JUDY WOODRUFF: For more and to explore the world’s options, we turn to Gary Samore. He served on the national security staff during the first term of the Obama administration as the coordinator for arms control and weapons of mass destruction. He’s now at Harvard University’s Kennedy School of Government. And Greg Thielmann, he was the director of the Strategic, Proliferation and Military Affairs office at the State Department from 2000-2002. He’s now on the board of directors of the Arms Control Association. It’s a pro-arms-control advocacy group.

And we welcome both of you to the program.

Greg Thielmann, to you first. We just heard this described as the North’s most powerful nuclear test yet. How significant was it?

GREG THIELMANN, Former State Department Official: Well, it’s the latest piece of bad news in terms of North Korea’s continuing evolution of nuclear and missile programs.

It’s the most powerful nuclear test yet, the second this year. And it represents an acceleration of North Korea’s movement in a very bad direction.

JUDY WOODRUFF: So, what does this say about their nuclear capability, where they can reach, how much destruction they can wreak?

GREG THIELMANN: It’s very hard to answer that question precisely, because we really don’t know how advanced the North Koreans are in being able to miniaturize their nuclear devices, so they fit on top of a ballistic missile.

So, there’s a lot of guesswork involved. But I think it’s fair to say that, at this point, the North Koreans may have the about to put a nuclear warhead on a medium-range ballistic missile, and that missile could hit Japan, it could hit South Korea. And they are probably that far, according to what we hear from South Korea and U.S. intelligence sources.

JUDY WOODRUFF: Gary Samore, what are the North Koreans trying to say with this test, do you believe?

GARY SAMORE, Former National Security Council official: Well, of course, the specific timing was to celebrate the 68th anniversary of the foundation of North Korea.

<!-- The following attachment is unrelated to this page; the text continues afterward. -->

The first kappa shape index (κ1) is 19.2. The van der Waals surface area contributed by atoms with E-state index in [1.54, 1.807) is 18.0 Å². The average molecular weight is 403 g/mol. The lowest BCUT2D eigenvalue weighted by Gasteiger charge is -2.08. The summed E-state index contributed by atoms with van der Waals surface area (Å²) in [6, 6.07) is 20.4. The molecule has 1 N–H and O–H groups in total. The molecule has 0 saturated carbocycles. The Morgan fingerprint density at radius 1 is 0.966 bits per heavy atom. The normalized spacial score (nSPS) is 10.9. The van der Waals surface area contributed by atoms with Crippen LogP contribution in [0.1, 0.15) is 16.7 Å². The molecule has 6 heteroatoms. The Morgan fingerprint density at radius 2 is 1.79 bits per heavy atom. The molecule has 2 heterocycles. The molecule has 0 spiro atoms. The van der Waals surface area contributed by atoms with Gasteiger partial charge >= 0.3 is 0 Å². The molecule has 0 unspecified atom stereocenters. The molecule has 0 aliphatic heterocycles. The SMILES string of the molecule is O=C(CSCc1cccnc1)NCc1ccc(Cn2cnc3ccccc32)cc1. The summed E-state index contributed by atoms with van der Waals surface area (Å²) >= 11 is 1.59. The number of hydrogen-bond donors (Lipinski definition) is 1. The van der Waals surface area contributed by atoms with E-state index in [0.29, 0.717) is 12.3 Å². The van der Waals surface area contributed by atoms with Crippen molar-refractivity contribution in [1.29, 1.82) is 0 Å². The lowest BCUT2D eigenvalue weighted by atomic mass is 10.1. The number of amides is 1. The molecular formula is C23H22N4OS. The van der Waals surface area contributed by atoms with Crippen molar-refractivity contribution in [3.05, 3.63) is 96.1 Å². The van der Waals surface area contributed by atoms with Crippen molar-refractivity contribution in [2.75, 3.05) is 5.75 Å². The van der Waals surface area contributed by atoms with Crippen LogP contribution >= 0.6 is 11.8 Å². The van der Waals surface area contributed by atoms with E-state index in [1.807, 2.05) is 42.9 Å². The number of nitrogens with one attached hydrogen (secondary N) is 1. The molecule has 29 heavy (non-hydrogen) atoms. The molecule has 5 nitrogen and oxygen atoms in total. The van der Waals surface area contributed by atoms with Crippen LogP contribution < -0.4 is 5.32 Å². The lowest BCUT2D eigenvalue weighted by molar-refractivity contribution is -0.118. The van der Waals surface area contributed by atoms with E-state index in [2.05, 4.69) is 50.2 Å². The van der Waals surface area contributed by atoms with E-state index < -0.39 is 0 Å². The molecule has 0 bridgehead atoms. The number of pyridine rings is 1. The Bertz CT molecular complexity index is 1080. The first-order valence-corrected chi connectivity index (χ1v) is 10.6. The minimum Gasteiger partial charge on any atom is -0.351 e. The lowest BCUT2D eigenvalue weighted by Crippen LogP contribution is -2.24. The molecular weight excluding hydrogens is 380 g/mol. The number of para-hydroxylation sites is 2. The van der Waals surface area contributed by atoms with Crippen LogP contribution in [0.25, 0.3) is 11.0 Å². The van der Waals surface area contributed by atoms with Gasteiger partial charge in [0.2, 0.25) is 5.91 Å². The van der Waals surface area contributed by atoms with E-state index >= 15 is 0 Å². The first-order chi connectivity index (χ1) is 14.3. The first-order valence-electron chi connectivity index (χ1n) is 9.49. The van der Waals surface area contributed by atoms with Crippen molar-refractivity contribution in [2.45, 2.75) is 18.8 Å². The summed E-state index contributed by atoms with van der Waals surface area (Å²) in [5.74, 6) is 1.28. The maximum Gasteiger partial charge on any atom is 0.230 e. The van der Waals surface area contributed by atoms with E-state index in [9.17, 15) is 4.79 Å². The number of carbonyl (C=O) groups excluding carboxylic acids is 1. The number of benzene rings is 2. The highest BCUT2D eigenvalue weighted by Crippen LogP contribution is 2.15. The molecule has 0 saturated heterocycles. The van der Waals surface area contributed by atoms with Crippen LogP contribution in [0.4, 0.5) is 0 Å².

But I think, more broadly, I think Kim Jong-un is determined to demonstrate that he is not going to be cowed or deterred by U.N. Security Council injunctions and the threat of sanctions, which are demanding the he halt testing and eventually give up his nuclear weapons program.

So, I believe the North Koreans are trying to make it clear to the Security Council and to the big powers, especially China and the U.S., that they are determined to retain and expand their nuclear weapons capability.

JUDY WOODRUFF: Greg Thielmann, does this represent a failure of American policy, policy of the rest the world toward North Korea?

GREG THIELMANN: Well, I think, almost by definition, it represents a failure, since the objective that almost all countries in the world agree to which is not to expand the number of countries that possess nuclear attack capability.

JUDY WOODRUFF: So — but what’s been wrong about that policy? Has it been too tough? Has it been too weak? How do you size it up?

GREG THIELMANN: Well, of course, U.S. nuclear nonproliferation policy has scored some impressive successes, and I think the Iran nuclear agreement of last year is a good example of that.

In the case of North Korea, it’s one of the most difficult of all challenges we have. And there is certainly reason to criticize the North Koreans for being bad negotiating partners, and they have not been willing to carry out some of the obligations to which they have agreed.

But there are also problems on the other side of the table. One of the problems we have right now is, there is no table. We are not talking to the North Koreans.

JUDY WOODRUFF: There are no negotiations going.

GREG THIELMANN: No.

JUDY WOODRUFF: Let me turn to Gary Samore.

How do you see this question of flat out that this means what’s been going on until now has failed?

GARY SAMORE: Yes, I think that’s right.